During the waning weeks of summer, it seems a perfect time to preserve favorite fruits of the season by dehydrating them to enjoy later in the year. My dear friend, Ruth, an expert in dehydrating fruit and other foods, says the process is all about removing the moisture that causes decay. No water means no bacteria and no spoilage, she affirms.
Ruth explains that dehydration occurs best when the drying temperature is between 95°-140°F, with low humidity, and a constant movement of air (that helps evaporate the moisture). Fruits are especially interesting to dry because many change character entirely after dehydration. For example, dried plums are turned into prunes, and dried grapes become raisins after the drying process.
Although there are several methods for drying food, we’ve picked three of the most popular ways for dehydrating fruit and other foods:
1. Sun Drying
Sun drying is the most ancient way of dehydrating fruit and other foods. Patience and a solid protective cover for the food is important in this process. Slow drying fruit in the sun can take up to 5 days or more, depending on weather conditions. If you aren’t in a hurry and want the true old-fashioned experience of dehydrating fruit and other foods, sun drying is a satisfying (and green) choice.
2. Convection Oven Drying
With convection ovens able to stir the air and keep a controlled temperature, oven drying is another viable option for dehydrating fruit and other foods. Many do-it-yourselfers like using their existing convection ovens for dehydrating fruit and other foods because it is one less appliance to purchase, store, and maintain. Convection oven drying can provide an adequate finished product for home consumption.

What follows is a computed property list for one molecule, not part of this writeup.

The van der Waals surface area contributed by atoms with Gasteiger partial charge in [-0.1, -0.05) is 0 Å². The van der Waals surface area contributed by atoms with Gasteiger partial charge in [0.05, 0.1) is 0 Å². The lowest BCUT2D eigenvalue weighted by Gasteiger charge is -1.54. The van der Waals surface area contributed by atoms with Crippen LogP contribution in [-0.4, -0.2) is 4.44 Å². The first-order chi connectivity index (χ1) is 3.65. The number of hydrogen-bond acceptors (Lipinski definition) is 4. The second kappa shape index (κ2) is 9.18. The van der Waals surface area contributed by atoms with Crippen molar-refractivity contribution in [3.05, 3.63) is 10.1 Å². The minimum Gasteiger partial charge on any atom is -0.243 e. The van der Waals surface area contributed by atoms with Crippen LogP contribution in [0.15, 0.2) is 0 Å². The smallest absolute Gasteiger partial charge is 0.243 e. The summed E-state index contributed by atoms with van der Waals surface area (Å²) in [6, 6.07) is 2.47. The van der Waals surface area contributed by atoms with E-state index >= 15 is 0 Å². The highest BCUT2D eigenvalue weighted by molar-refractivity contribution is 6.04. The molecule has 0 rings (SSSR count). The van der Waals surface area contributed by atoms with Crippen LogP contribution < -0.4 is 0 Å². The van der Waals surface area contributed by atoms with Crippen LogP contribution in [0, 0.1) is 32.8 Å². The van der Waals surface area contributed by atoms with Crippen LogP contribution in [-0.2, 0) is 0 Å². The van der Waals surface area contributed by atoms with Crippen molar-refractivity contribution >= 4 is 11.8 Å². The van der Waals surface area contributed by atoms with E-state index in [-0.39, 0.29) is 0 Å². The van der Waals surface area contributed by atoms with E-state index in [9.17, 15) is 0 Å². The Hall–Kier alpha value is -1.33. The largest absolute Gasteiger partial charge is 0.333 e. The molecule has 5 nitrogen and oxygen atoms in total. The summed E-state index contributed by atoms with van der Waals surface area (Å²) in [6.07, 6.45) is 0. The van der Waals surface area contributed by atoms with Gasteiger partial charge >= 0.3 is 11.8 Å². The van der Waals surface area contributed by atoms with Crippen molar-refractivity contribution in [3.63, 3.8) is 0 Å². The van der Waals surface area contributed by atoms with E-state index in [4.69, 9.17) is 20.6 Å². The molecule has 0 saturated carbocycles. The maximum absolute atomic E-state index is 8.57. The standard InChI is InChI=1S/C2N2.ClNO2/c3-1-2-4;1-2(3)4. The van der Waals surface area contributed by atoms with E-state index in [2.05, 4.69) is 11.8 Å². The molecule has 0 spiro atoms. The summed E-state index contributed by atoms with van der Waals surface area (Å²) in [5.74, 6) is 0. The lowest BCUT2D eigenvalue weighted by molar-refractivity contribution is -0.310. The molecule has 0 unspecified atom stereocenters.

3. Drying by Food Dehydrator
A food dehydrator appliance acts much like a convection oven (except your large oven can still be free to use while the dehydrator does its work). The basic parts of a food dehydrator include a fan, air vents to allow air circulation, a heating element, and food trays (screens). Food dehydrator appliances are perhaps the most popular way for dehydrating fruit and other foods. You pretty much set it and forget it, and come back hours later with perfectly dried fruits and other foods.
Slice sweet apples (like Fuji or Delicious) or sweet ripe peaches into thin slices. Dip in cold water with ascorbic acid or lemon juice and place in single layer on dehyrator rack. Check your progress every few hours for dehydrating fruit and other foods. You can also make fruit leathers by pureeing fruit in a blender and spreading them on a flat dehyrator pan
Dehydrating is really easy. I always think of the old backpacker’s original trail mix called GORP (get out the raisins and peanuts) when I think of dehydrated foods. I like to dehydrate fresh herbs, too. Right now I have a Concord grape vine loaded with grapes.
So, I guess its either harvest and dehydrate, or harvest and make jam. I’ll have to check my family cookbook and recipe box for my grape pie recipe. Granny used to have a really good Concord Grape pie recipe, but that’s another story.
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